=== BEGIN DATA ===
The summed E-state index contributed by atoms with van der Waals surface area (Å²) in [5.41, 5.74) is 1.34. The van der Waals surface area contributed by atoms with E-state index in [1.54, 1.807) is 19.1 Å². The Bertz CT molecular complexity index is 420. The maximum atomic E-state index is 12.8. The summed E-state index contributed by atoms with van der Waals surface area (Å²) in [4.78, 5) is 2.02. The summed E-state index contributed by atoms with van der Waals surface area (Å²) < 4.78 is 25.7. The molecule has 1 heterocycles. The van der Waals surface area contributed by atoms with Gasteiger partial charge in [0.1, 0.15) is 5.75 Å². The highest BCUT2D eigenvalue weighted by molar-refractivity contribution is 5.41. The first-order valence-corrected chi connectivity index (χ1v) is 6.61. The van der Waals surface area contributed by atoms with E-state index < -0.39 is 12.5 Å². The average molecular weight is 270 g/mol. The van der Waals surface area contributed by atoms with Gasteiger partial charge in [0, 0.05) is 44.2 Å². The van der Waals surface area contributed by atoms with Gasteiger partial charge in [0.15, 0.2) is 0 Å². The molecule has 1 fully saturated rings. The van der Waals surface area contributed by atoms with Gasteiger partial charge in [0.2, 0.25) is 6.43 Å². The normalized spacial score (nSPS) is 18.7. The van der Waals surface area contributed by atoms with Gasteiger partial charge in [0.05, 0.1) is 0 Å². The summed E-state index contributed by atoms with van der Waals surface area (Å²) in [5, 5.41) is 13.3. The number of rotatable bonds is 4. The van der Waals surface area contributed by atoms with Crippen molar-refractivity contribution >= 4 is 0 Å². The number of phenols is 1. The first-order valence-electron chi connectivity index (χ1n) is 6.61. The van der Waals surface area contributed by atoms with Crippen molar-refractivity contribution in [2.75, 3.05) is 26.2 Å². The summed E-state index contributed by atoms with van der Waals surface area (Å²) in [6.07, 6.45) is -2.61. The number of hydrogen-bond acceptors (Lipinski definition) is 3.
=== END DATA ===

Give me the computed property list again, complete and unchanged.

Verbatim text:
The summed E-state index contributed by atoms with van der Waals surface area (Å²) in [5.41, 5.74) is 1.34. The van der Waals surface area contributed by atoms with E-state index in [1.54, 1.807) is 19.1 Å². The Bertz CT molecular complexity index is 420. The maximum atomic E-state index is 12.8. The summed E-state index contributed by atoms with van der Waals surface area (Å²) in [4.78, 5) is 2.02. The summed E-state index contributed by atoms with van der Waals surface area (Å²) < 4.78 is 25.7. The molecule has 1 heterocycles. The van der Waals surface area contributed by atoms with Gasteiger partial charge in [0.1, 0.15) is 5.75 Å². The highest BCUT2D eigenvalue weighted by molar-refractivity contribution is 5.41. The first-order valence-corrected chi connectivity index (χ1v) is 6.61. The van der Waals surface area contributed by atoms with E-state index < -0.39 is 12.5 Å². The average molecular weight is 270 g/mol. The van der Waals surface area contributed by atoms with Gasteiger partial charge in [0, 0.05) is 44.2 Å². The van der Waals surface area contributed by atoms with Gasteiger partial charge in [0.15, 0.2) is 0 Å². The molecule has 1 fully saturated rings. The van der Waals surface area contributed by atoms with Gasteiger partial charge in [0.2, 0.25) is 6.43 Å². The normalized spacial score (nSPS) is 18.7. The van der Waals surface area contributed by atoms with Gasteiger partial charge in [0.05, 0.1) is 0 Å². The summed E-state index contributed by atoms with van der Waals surface area (Å²) in [5, 5.41) is 13.3. The number of rotatable bonds is 4. The van der Waals surface area contributed by atoms with Crippen molar-refractivity contribution >= 4 is 0 Å². The number of phenols is 1. The first-order valence-electron chi connectivity index (χ1n) is 6.61. The van der Waals surface area contributed by atoms with Crippen molar-refractivity contribution in [2.75, 3.05) is 26.2 Å². The summed E-state index contributed by atoms with van der Waals surface area (Å²) in [6.07, 6.45) is -2.61. The number of hydrogen-bond acceptors (Lipinski definition) is 3.